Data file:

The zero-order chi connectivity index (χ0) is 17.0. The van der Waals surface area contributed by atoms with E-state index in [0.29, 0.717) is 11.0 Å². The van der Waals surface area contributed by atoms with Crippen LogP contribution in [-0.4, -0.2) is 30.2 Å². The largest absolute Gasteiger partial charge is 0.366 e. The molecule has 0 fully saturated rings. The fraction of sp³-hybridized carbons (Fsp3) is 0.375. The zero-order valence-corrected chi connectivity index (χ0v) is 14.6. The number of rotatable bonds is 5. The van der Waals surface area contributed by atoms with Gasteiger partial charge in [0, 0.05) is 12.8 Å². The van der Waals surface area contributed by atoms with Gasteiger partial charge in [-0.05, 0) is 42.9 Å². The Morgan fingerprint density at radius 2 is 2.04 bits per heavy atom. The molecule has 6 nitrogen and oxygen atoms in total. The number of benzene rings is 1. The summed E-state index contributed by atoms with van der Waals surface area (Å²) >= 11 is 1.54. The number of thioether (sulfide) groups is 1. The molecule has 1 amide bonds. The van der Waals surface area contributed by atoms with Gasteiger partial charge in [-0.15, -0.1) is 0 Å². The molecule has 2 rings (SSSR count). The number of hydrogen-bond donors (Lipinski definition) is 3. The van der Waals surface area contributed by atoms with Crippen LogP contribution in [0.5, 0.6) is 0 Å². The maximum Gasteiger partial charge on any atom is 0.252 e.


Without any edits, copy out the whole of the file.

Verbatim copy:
The zero-order chi connectivity index (χ0) is 17.0. The van der Waals surface area contributed by atoms with E-state index in [0.29, 0.717) is 11.0 Å². The van der Waals surface area contributed by atoms with Crippen LogP contribution in [-0.4, -0.2) is 30.2 Å². The largest absolute Gasteiger partial charge is 0.366 e. The molecule has 0 fully saturated rings. The fraction of sp³-hybridized carbons (Fsp3) is 0.375. The zero-order valence-corrected chi connectivity index (χ0v) is 14.6. The number of rotatable bonds is 5. The van der Waals surface area contributed by atoms with Gasteiger partial charge in [0, 0.05) is 12.8 Å². The van der Waals surface area contributed by atoms with Gasteiger partial charge in [-0.05, 0) is 42.9 Å². The Morgan fingerprint density at radius 2 is 2.04 bits per heavy atom. The molecule has 6 nitrogen and oxygen atoms in total. The number of benzene rings is 1. The summed E-state index contributed by atoms with van der Waals surface area (Å²) >= 11 is 1.54. The number of thioether (sulfide) groups is 1. The molecule has 1 amide bonds. The van der Waals surface area contributed by atoms with Gasteiger partial charge in [-0.15, -0.1) is 0 Å². The molecule has 2 rings (SSSR count). The number of hydrogen-bond donors (Lipinski definition) is 3. The van der Waals surface area contributed by atoms with Crippen LogP contribution in [0.5, 0.6) is 0 Å². The maximum Gasteiger partial charge on any atom is 0.252 e.